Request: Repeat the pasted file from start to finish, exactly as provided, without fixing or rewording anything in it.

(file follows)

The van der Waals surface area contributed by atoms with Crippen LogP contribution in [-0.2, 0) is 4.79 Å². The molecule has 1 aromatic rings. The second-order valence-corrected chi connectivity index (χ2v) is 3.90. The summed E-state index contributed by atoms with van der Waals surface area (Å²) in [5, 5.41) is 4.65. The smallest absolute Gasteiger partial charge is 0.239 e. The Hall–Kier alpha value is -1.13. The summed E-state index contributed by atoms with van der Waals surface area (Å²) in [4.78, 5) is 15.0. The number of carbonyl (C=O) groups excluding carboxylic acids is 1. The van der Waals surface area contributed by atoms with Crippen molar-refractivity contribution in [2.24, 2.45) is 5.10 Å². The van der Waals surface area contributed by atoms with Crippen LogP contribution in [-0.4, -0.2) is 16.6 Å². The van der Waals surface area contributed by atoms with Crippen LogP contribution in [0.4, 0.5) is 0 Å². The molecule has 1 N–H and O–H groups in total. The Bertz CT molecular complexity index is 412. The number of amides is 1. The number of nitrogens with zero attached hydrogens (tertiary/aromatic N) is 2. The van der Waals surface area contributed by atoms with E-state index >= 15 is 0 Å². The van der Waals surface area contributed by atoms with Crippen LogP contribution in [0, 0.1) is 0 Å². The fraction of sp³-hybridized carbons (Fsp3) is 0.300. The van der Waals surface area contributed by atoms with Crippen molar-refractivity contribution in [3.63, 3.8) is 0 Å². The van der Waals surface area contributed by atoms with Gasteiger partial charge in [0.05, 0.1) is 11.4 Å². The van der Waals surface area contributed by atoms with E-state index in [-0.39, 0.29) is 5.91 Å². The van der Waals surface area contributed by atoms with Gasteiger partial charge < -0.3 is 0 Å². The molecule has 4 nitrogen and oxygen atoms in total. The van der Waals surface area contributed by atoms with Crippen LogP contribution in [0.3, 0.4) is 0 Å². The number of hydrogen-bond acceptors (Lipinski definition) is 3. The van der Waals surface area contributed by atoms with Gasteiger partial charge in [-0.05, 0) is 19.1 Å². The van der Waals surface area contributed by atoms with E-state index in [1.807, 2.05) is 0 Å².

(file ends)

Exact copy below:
The van der Waals surface area contributed by atoms with Crippen LogP contribution in [-0.2, 0) is 4.79 Å². The molecule has 1 aromatic rings. The second-order valence-corrected chi connectivity index (χ2v) is 3.90. The summed E-state index contributed by atoms with van der Waals surface area (Å²) in [5, 5.41) is 4.65. The smallest absolute Gasteiger partial charge is 0.239 e. The Hall–Kier alpha value is -1.13. The summed E-state index contributed by atoms with van der Waals surface area (Å²) in [4.78, 5) is 15.0. The number of carbonyl (C=O) groups excluding carboxylic acids is 1. The van der Waals surface area contributed by atoms with Crippen molar-refractivity contribution in [2.24, 2.45) is 5.10 Å². The van der Waals surface area contributed by atoms with Crippen LogP contribution in [-0.4, -0.2) is 16.6 Å². The van der Waals surface area contributed by atoms with Crippen LogP contribution in [0.4, 0.5) is 0 Å². The molecule has 1 N–H and O–H groups in total. The Bertz CT molecular complexity index is 412. The number of amides is 1. The number of nitrogens with zero attached hydrogens (tertiary/aromatic N) is 2. The van der Waals surface area contributed by atoms with E-state index >= 15 is 0 Å². The van der Waals surface area contributed by atoms with Crippen LogP contribution in [0, 0.1) is 0 Å². The fraction of sp³-hybridized carbons (Fsp3) is 0.300. The van der Waals surface area contributed by atoms with Crippen molar-refractivity contribution in [3.63, 3.8) is 0 Å². The van der Waals surface area contributed by atoms with Gasteiger partial charge in [0.05, 0.1) is 11.4 Å². The van der Waals surface area contributed by atoms with E-state index in [-0.39, 0.29) is 5.91 Å². The van der Waals surface area contributed by atoms with Gasteiger partial charge < -0.3 is 0 Å². The molecule has 4 nitrogen and oxygen atoms in total. The van der Waals surface area contributed by atoms with Crippen LogP contribution in [0.3, 0.4) is 0 Å². The number of hydrogen-bond acceptors (Lipinski definition) is 3. The van der Waals surface area contributed by atoms with Gasteiger partial charge in [-0.05, 0) is 19.1 Å². The van der Waals surface area contributed by atoms with E-state index in [1.807, 2.05) is 0 Å².